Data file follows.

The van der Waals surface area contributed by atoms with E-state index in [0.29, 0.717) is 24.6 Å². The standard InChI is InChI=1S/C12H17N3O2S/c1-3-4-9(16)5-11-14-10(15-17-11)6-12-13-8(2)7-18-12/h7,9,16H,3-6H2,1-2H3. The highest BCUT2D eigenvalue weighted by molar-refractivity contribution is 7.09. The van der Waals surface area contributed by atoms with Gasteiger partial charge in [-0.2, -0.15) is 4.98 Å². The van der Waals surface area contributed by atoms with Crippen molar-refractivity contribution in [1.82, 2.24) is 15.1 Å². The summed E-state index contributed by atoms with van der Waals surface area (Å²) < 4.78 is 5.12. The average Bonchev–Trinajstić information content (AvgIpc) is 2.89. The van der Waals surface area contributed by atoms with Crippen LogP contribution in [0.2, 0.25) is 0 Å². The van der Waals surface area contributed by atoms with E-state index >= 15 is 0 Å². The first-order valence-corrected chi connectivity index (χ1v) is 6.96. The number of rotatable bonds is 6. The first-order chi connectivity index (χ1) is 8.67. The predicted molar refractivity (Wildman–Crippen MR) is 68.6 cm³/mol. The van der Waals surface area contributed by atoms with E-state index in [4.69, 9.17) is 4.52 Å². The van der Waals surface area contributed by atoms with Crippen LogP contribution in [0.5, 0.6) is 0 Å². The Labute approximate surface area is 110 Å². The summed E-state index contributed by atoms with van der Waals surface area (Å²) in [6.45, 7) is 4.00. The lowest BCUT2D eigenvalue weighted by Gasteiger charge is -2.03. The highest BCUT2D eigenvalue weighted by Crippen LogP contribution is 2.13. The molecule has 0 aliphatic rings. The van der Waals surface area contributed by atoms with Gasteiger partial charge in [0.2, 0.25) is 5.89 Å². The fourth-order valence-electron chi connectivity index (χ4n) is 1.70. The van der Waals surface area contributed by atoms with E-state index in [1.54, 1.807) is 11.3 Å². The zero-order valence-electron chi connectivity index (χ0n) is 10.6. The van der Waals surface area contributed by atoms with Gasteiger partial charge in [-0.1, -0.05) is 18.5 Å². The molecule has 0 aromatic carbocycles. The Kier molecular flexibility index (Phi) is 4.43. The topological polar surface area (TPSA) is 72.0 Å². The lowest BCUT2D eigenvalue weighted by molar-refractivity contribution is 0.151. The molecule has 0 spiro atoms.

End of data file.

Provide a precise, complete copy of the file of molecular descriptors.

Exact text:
The van der Waals surface area contributed by atoms with E-state index in [0.29, 0.717) is 24.6 Å². The standard InChI is InChI=1S/C12H17N3O2S/c1-3-4-9(16)5-11-14-10(15-17-11)6-12-13-8(2)7-18-12/h7,9,16H,3-6H2,1-2H3. The highest BCUT2D eigenvalue weighted by molar-refractivity contribution is 7.09. The van der Waals surface area contributed by atoms with Gasteiger partial charge in [-0.2, -0.15) is 4.98 Å². The van der Waals surface area contributed by atoms with Crippen molar-refractivity contribution in [1.82, 2.24) is 15.1 Å². The summed E-state index contributed by atoms with van der Waals surface area (Å²) < 4.78 is 5.12. The average Bonchev–Trinajstić information content (AvgIpc) is 2.89. The van der Waals surface area contributed by atoms with Crippen LogP contribution in [0.2, 0.25) is 0 Å². The van der Waals surface area contributed by atoms with E-state index >= 15 is 0 Å². The first-order valence-corrected chi connectivity index (χ1v) is 6.96. The number of rotatable bonds is 6. The first-order chi connectivity index (χ1) is 8.67. The predicted molar refractivity (Wildman–Crippen MR) is 68.6 cm³/mol. The van der Waals surface area contributed by atoms with E-state index in [4.69, 9.17) is 4.52 Å². The van der Waals surface area contributed by atoms with Crippen LogP contribution in [0.5, 0.6) is 0 Å². The Labute approximate surface area is 110 Å². The summed E-state index contributed by atoms with van der Waals surface area (Å²) in [6.45, 7) is 4.00. The lowest BCUT2D eigenvalue weighted by Gasteiger charge is -2.03. The highest BCUT2D eigenvalue weighted by Crippen LogP contribution is 2.13. The molecule has 0 aliphatic rings. The van der Waals surface area contributed by atoms with Gasteiger partial charge in [0.2, 0.25) is 5.89 Å². The fourth-order valence-electron chi connectivity index (χ4n) is 1.70. The van der Waals surface area contributed by atoms with E-state index in [1.54, 1.807) is 11.3 Å². The zero-order valence-electron chi connectivity index (χ0n) is 10.6. The van der Waals surface area contributed by atoms with Gasteiger partial charge in [-0.1, -0.05) is 18.5 Å². The molecule has 0 aromatic carbocycles. The Kier molecular flexibility index (Phi) is 4.43. The topological polar surface area (TPSA) is 72.0 Å². The lowest BCUT2D eigenvalue weighted by molar-refractivity contribution is 0.151. The molecule has 0 spiro atoms.